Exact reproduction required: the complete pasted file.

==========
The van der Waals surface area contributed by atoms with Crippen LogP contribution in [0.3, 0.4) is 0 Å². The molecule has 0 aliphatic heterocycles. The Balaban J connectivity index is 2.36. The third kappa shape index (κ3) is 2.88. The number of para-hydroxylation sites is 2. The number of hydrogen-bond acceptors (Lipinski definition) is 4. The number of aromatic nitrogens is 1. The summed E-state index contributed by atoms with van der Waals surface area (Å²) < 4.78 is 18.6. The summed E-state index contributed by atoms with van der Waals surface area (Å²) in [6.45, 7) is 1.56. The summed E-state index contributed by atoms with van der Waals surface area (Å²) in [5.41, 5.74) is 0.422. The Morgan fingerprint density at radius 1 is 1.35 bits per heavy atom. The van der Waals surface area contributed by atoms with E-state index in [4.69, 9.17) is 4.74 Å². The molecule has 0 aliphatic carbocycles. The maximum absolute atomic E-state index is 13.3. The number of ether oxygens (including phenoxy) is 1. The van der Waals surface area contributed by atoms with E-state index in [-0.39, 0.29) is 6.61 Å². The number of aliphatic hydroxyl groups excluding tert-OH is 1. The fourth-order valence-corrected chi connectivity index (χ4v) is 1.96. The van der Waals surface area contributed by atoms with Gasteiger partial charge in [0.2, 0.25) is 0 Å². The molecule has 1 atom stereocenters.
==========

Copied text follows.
The van der Waals surface area contributed by atoms with Crippen LogP contribution in [0.3, 0.4) is 0 Å². The molecule has 0 aliphatic heterocycles. The Balaban J connectivity index is 2.36. The third kappa shape index (κ3) is 2.88. The number of para-hydroxylation sites is 2. The number of hydrogen-bond acceptors (Lipinski definition) is 4. The number of aromatic nitrogens is 1. The summed E-state index contributed by atoms with van der Waals surface area (Å²) < 4.78 is 18.6. The summed E-state index contributed by atoms with van der Waals surface area (Å²) in [6.45, 7) is 1.56. The summed E-state index contributed by atoms with van der Waals surface area (Å²) in [5.41, 5.74) is 0.422. The Morgan fingerprint density at radius 1 is 1.35 bits per heavy atom. The van der Waals surface area contributed by atoms with E-state index in [4.69, 9.17) is 4.74 Å². The molecule has 0 aliphatic carbocycles. The maximum absolute atomic E-state index is 13.3. The number of ether oxygens (including phenoxy) is 1. The van der Waals surface area contributed by atoms with E-state index in [-0.39, 0.29) is 6.61 Å². The number of aliphatic hydroxyl groups excluding tert-OH is 1. The fourth-order valence-corrected chi connectivity index (χ4v) is 1.96. The van der Waals surface area contributed by atoms with Gasteiger partial charge in [0.2, 0.25) is 0 Å². The molecule has 1 atom stereocenters.